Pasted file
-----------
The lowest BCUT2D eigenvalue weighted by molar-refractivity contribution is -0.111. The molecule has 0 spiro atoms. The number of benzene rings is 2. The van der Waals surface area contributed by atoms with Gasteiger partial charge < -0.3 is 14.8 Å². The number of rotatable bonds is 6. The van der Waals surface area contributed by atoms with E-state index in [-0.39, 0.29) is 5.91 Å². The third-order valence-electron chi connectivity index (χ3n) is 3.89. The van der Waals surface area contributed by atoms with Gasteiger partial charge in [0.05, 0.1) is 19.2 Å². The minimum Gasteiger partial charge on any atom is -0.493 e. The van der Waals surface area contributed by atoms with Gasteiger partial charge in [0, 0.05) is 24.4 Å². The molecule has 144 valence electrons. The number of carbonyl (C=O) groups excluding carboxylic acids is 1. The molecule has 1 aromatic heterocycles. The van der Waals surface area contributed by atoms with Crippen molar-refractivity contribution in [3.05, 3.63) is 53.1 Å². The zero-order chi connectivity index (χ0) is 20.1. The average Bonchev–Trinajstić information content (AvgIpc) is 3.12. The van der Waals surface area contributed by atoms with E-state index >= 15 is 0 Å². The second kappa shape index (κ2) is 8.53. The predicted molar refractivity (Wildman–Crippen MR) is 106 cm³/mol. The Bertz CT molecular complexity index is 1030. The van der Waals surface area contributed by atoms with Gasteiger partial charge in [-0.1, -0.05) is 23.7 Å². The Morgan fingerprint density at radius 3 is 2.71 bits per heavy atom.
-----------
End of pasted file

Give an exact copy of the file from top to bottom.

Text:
The lowest BCUT2D eigenvalue weighted by molar-refractivity contribution is -0.111. The molecule has 0 spiro atoms. The number of benzene rings is 2. The van der Waals surface area contributed by atoms with Gasteiger partial charge < -0.3 is 14.8 Å². The number of rotatable bonds is 6. The van der Waals surface area contributed by atoms with E-state index in [-0.39, 0.29) is 5.91 Å². The third-order valence-electron chi connectivity index (χ3n) is 3.89. The van der Waals surface area contributed by atoms with Gasteiger partial charge in [0.05, 0.1) is 19.2 Å². The minimum Gasteiger partial charge on any atom is -0.493 e. The van der Waals surface area contributed by atoms with Gasteiger partial charge in [0, 0.05) is 24.4 Å². The molecule has 144 valence electrons. The number of carbonyl (C=O) groups excluding carboxylic acids is 1. The molecule has 1 aromatic heterocycles. The van der Waals surface area contributed by atoms with Crippen molar-refractivity contribution in [3.05, 3.63) is 53.1 Å². The zero-order chi connectivity index (χ0) is 20.1. The average Bonchev–Trinajstić information content (AvgIpc) is 3.12. The van der Waals surface area contributed by atoms with E-state index >= 15 is 0 Å². The second kappa shape index (κ2) is 8.53. The predicted molar refractivity (Wildman–Crippen MR) is 106 cm³/mol. The Bertz CT molecular complexity index is 1030. The van der Waals surface area contributed by atoms with Gasteiger partial charge in [-0.1, -0.05) is 23.7 Å². The Morgan fingerprint density at radius 3 is 2.71 bits per heavy atom.